SLOTHFULMEDIA has the capability to start services.[57]

S0491 StrongPity

StrongPity can install a service to execute itself as a service.[58][59]

S0663 SysUpdate

SysUpdate can manage services and processes.[46]

S0668 TinyTurla

TinyTurla can install itself as a service on compromised machines.[60]

S0612 WastedLocker

WastedLocker can execute itself as a service.[61]

S0689 WhisperGate

WhisperGate can download and execute AdvancedRun.exe via sc.exe.[62][63]

S0191 Winexe

Winexe installs a service on the remote system, executes the command, then uninstalls the service.[64]

S0176 Wingbird

Wingbird uses services.exe to register a new autostart service named "Audit Service" using a copy of the local lsass.exe file.[65][66]

S0141 Winnti for Windows

Winnti for Windows can run as a service using svchost.exe.[67]

G0102 Wizard Spider

Wizard Spider has used services.exe to execute scripts and executables during lateral movement within a victim's network. Wizard Spider has also used batch scripts that leverage PsExec to execute a previously transferred ransomware payload on a victim's network.[68][69][70]

S0123 xCmd

xCmd can be used to execute binaries on remote systems by creating and starting a service.[71]

S0412 ZxShell

ZxShell can create a new service for execution.[72]


ID Mitigation Description
M1040 Behavior Prevention on Endpoint

On Windows 10, enable Attack Surface Reduction (ASR) rules to block processes created by PsExec from running. [73]

M1026 Privileged Account Management

Ensure that permissions disallow services that run at a higher permissions level from being created or interacted with by a user with a lower permission level.

M1022 Restrict File and Directory Permissions

Ensure that high permission level service binaries cannot be replaced or modified by users with a lower permission level.


ID Data Source Data Component Detects
DS0017 Command Command Execution

Monitor executed commands and arguments that may abuse the Windows service control manager to execute malicious commands or payloads.

DS0029 Network Traffic Network Traffic Flow

Monitor network data for uncommon data flows. Processes utilizing the network that do not normally have network communication or have never been seen before are suspicious.

DS0009 Process Process Creation

Monitor for newly executed processes that may abuse the Windows service control manager to execute malicious commands or payloads.

Events 4688 (Microsoft Windows Security Auditing) and 1 (Microsoft Windows Sysmon) provide context of Windows processes creation that can be used to implement this detection.

This detection is based on uncommon process and parent process relationships. Service Control Manager spawning command shell is a good starting point. Add more suspicious relationships based on the reality of your network environment.

In order to reduce false positives, you can also filter the CommandLine event field using parameters such as /c which carries out the command specified by the parent process.

Analytic 1 - Service Execution

(source="WinEventLog:Microsoft-Windows-Sysmon/Operational" EventCode="1") OR (source="WinEventLog:Security" EventCode="4688") | WHERE Image LIKE "services.exe" AND Image LIKE "cmd.exe"

DS0019 Service Service Creation

Monitor newly constructed services that abuse control manager to execute malicious commands or payloads.

DS0024 Windows Registry Windows Registry Key Modification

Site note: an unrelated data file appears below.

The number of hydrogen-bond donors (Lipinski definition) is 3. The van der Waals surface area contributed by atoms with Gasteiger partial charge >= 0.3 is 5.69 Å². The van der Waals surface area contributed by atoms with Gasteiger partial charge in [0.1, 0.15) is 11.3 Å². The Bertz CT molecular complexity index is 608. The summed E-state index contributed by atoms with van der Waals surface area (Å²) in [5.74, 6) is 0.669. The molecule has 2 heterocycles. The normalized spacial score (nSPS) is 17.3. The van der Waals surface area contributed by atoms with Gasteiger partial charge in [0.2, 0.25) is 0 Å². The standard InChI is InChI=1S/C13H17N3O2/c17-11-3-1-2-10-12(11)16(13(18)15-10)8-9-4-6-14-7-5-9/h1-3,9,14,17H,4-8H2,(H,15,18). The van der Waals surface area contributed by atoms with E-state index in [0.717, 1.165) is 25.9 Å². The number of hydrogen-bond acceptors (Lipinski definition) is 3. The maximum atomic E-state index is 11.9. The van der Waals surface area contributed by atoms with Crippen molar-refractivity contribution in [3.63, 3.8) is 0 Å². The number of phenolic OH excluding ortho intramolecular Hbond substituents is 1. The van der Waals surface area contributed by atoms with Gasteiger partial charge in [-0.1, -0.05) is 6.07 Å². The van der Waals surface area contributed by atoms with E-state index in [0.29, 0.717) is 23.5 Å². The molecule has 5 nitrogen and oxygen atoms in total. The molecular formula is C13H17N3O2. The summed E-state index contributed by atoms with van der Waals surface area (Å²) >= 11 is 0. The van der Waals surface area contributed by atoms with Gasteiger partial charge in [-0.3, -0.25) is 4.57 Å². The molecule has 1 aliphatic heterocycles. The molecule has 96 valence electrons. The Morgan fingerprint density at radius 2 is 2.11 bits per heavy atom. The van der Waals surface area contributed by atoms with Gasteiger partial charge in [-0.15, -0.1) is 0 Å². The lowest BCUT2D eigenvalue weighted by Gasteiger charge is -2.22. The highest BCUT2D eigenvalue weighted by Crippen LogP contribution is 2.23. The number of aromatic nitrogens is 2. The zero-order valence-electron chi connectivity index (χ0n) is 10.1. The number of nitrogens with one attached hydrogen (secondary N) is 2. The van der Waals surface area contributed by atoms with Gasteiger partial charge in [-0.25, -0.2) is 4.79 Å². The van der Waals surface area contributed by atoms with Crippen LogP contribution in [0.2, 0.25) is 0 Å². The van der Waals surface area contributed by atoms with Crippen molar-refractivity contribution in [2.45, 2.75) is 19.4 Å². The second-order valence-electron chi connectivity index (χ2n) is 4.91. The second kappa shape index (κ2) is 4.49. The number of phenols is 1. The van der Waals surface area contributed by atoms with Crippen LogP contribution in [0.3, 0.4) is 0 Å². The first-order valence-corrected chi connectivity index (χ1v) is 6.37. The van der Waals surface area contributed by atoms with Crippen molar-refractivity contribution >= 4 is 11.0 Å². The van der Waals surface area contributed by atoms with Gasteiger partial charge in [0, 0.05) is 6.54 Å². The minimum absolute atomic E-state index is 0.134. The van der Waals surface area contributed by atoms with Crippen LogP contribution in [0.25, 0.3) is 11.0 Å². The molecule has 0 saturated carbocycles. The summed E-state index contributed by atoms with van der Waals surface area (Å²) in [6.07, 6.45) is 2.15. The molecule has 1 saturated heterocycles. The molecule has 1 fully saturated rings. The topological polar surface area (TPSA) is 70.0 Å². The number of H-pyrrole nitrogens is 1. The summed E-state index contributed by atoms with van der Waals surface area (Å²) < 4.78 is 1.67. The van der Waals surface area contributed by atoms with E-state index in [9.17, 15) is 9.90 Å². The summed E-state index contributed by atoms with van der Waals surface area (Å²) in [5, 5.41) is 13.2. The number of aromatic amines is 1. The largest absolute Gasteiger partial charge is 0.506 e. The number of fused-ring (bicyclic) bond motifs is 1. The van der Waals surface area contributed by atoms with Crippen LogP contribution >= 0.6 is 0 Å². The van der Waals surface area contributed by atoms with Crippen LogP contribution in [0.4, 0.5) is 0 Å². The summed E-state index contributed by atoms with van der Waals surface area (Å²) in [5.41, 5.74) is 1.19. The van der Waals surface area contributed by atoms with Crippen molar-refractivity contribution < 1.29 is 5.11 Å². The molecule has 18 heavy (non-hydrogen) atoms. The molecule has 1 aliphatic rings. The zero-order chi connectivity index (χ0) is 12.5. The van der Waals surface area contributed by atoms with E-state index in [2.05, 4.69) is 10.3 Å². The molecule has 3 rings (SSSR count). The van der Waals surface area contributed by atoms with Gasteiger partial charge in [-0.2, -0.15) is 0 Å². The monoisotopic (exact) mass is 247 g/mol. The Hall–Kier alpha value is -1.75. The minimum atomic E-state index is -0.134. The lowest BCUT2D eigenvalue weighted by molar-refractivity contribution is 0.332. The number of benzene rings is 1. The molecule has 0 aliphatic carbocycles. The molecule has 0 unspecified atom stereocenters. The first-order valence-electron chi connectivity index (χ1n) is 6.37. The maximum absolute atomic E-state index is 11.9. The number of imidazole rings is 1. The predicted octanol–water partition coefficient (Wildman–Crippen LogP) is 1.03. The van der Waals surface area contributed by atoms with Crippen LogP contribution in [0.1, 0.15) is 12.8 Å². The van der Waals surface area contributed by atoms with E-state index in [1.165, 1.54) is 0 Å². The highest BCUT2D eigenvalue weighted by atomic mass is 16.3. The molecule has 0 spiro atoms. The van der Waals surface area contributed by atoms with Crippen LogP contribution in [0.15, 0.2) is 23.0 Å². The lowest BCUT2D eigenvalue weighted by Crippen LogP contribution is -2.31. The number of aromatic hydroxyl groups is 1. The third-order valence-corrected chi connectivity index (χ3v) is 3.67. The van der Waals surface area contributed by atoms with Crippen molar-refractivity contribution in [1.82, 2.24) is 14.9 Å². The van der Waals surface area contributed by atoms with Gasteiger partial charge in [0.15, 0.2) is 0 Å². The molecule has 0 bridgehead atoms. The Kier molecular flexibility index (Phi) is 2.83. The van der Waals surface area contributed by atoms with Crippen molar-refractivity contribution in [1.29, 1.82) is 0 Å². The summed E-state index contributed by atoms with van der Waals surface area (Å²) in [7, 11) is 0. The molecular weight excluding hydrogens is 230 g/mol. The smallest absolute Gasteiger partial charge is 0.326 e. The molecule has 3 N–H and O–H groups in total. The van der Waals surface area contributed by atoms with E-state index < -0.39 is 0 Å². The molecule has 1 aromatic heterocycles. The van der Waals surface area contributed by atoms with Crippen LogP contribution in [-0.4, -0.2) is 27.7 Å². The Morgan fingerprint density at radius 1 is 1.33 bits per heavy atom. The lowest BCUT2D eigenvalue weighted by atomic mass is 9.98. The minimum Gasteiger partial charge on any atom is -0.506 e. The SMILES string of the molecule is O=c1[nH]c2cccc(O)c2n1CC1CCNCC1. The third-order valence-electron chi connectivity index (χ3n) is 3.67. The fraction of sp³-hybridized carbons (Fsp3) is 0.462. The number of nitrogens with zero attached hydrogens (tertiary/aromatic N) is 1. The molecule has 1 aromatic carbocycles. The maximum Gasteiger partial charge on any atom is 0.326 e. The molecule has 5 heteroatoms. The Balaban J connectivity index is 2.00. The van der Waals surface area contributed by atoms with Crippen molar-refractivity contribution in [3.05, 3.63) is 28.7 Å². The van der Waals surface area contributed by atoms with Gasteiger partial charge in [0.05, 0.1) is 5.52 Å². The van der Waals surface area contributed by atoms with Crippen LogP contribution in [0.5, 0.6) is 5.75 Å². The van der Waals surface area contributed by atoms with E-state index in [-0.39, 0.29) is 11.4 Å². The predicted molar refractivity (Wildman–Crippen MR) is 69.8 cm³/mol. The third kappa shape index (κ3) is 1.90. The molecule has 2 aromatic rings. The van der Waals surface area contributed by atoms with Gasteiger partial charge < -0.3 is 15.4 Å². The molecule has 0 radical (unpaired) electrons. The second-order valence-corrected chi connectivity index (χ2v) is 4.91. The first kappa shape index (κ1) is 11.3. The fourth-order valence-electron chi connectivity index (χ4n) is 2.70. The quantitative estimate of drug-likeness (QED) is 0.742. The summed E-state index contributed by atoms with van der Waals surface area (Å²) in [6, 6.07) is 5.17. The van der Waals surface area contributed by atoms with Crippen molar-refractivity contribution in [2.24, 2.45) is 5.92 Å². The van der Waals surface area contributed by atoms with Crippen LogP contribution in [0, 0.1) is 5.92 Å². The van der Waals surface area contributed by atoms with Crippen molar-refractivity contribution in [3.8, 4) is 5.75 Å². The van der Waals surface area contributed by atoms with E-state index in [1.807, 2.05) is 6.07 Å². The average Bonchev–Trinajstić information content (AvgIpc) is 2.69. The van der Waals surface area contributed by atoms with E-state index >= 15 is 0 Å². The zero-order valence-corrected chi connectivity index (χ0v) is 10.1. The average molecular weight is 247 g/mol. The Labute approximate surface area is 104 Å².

Monitor for changes made to windows registry keys and/or values that may abuse the Windows service control manager to execute malicious commands or payloads.


  1. Microsoft. (2018, May 31). Service Control Manager. Retrieved March 28, 2020.
  2. Russinovich, M. (2014, May 2). Windows Sysinternals PsExec v2.11. Retrieved May 13, 2015.
  3. Dahan, A. et al. (2019, December 11). DROPPING ANCHOR: FROM A TRICKBOT INFECTION TO THE DISCOVERY OF THE ANCHOR MALWARE. Retrieved September 10, 2020.
  4. Grange, W. (2020, July 13). Anchor_dns malware goes cross platform. Retrieved September 10, 2020.
  5. Dumont, R. (2019, March 20). Fake or Fake: Keeping up with OceanLotus decoys. Retrieved April 1, 2019.
  6. DHS/CISA. (2020, August 26). FASTCash 2.0: North Korea's BeagleBoyz Robbing Banks. Retrieved September 29, 2021.
  7. Rusu, B. (2020, May 21). Iranian Chafer APT Targeted Air Transportation and Government in Kuwait and Saudi Arabia. Retrieved May 22, 2020.
  8. Symantec. (2018, February 28). Chafer: Latest Attacks Reveal Heightened Ambitions. Retrieved May 22, 2020.
  9. Glyer, C, et al. (2020, March). This Is Not a Test: APT41 Initiates Global Intrusion Campaign Using Multiple Exploits. Retrieved April 28, 2020.
  10. Rostovcev, N. (2021, June 10). Big airline heist APT41 likely behind a third-party attack on Air India. Retrieved August 26, 2021.
  12. Lee, B. Grunzweig, J. (2015, December 22). BBSRAT Attacks Targeting Russian Organizations Linked to Roaming Tiger. Retrieved August 19, 2016.
  13. Lambert, T. (2020, May 7). Introducing Blue Mockingbird. Retrieved May 26, 2020.
  14. Harbison, M. and Renals, P. (2022, July 5). When Pentest Tools Go Brutal: Red-Teaming Tool Being Abused by Malicious Actors. Retrieved February 1, 2023.
  15. Jansen, W . (2021, January 12). Abusing cloud services to fly under the radar. Retrieved January 19, 2021.
  16. Lunghi, D. et al. (2020, February). Uncovering DRBControl. Retrieved November 12, 2021.
  17. Strategic Cyber LLC. (2017, March 14). Cobalt Strike Manual. Retrieved May 24, 2017.
  18. Cobalt Strike. (2017, December 8). Tactics, Techniques, and Procedures. Retrieved December 20, 2017.
  19. Strategic Cyber LLC. (2020, November 5). Cobalt Strike: Advanced Threat Tactics for Penetration Testers. Retrieved April 13, 2021.
  20. Ernesto Fernández Provecho, Pham Duy Phuc, Ciana Driscoll & Vinoo Thomas. (2023, November 21). The Continued Evolution of the DarkGate Malware-as-a-Service. Retrieved February 9, 2024.
  21. Schroeder, W., Warner, J., Nelson, M. (n.d.). Github PowerShellEmpire. Retrieved April 28, 2016.
  22. McKeague, B. et al. (2019, April 5). Pick-Six: Intercepting a FIN6 Intrusion, an Actor Recently Tied to Ryuk and LockerGoga Ransomware. Retrieved April 17, 2019.